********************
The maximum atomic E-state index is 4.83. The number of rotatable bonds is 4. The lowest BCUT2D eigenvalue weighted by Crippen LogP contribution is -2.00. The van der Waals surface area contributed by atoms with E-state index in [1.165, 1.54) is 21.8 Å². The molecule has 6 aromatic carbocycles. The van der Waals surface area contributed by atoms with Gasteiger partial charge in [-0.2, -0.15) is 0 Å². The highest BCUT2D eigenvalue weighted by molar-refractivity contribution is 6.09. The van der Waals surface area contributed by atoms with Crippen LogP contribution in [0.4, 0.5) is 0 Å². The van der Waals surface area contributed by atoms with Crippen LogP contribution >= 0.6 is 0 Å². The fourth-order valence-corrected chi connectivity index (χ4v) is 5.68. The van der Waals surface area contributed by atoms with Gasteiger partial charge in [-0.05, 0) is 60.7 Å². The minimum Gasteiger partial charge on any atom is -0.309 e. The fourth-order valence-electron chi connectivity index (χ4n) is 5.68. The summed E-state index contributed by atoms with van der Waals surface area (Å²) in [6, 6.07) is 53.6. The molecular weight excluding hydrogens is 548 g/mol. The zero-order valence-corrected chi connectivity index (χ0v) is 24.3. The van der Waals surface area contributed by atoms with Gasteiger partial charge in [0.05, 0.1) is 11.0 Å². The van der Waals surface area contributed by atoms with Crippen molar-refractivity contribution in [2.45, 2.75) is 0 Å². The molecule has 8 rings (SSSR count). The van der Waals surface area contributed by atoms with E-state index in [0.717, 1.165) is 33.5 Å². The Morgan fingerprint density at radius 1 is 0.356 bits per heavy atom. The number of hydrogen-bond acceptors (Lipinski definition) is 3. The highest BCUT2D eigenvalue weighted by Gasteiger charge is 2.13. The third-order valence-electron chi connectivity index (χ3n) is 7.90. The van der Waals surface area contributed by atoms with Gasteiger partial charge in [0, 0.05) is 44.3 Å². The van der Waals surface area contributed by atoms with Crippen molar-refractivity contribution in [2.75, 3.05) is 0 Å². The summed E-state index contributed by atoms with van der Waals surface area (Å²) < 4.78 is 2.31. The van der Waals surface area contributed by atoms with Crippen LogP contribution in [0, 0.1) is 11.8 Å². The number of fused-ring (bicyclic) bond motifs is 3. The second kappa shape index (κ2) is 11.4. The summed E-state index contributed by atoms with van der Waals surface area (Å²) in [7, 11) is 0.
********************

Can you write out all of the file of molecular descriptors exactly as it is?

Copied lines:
The maximum atomic E-state index is 4.83. The number of rotatable bonds is 4. The lowest BCUT2D eigenvalue weighted by Crippen LogP contribution is -2.00. The van der Waals surface area contributed by atoms with E-state index in [1.165, 1.54) is 21.8 Å². The molecule has 6 aromatic carbocycles. The van der Waals surface area contributed by atoms with Gasteiger partial charge in [-0.2, -0.15) is 0 Å². The highest BCUT2D eigenvalue weighted by molar-refractivity contribution is 6.09. The van der Waals surface area contributed by atoms with Crippen LogP contribution in [0.4, 0.5) is 0 Å². The van der Waals surface area contributed by atoms with Crippen LogP contribution >= 0.6 is 0 Å². The fourth-order valence-corrected chi connectivity index (χ4v) is 5.68. The van der Waals surface area contributed by atoms with Gasteiger partial charge in [-0.05, 0) is 60.7 Å². The minimum Gasteiger partial charge on any atom is -0.309 e. The fourth-order valence-electron chi connectivity index (χ4n) is 5.68. The summed E-state index contributed by atoms with van der Waals surface area (Å²) in [6, 6.07) is 53.6. The molecular weight excluding hydrogens is 548 g/mol. The zero-order valence-corrected chi connectivity index (χ0v) is 24.3. The van der Waals surface area contributed by atoms with Gasteiger partial charge in [0.05, 0.1) is 11.0 Å². The van der Waals surface area contributed by atoms with Crippen molar-refractivity contribution in [2.45, 2.75) is 0 Å². The molecule has 8 rings (SSSR count). The van der Waals surface area contributed by atoms with E-state index in [0.717, 1.165) is 33.5 Å². The Morgan fingerprint density at radius 1 is 0.356 bits per heavy atom. The number of hydrogen-bond acceptors (Lipinski definition) is 3. The highest BCUT2D eigenvalue weighted by Gasteiger charge is 2.13. The third-order valence-electron chi connectivity index (χ3n) is 7.90. The van der Waals surface area contributed by atoms with Gasteiger partial charge in [0, 0.05) is 44.3 Å². The van der Waals surface area contributed by atoms with Crippen molar-refractivity contribution in [2.75, 3.05) is 0 Å². The summed E-state index contributed by atoms with van der Waals surface area (Å²) < 4.78 is 2.31. The van der Waals surface area contributed by atoms with Crippen LogP contribution in [0, 0.1) is 11.8 Å². The number of fused-ring (bicyclic) bond motifs is 3. The second kappa shape index (κ2) is 11.4. The summed E-state index contributed by atoms with van der Waals surface area (Å²) in [7, 11) is 0.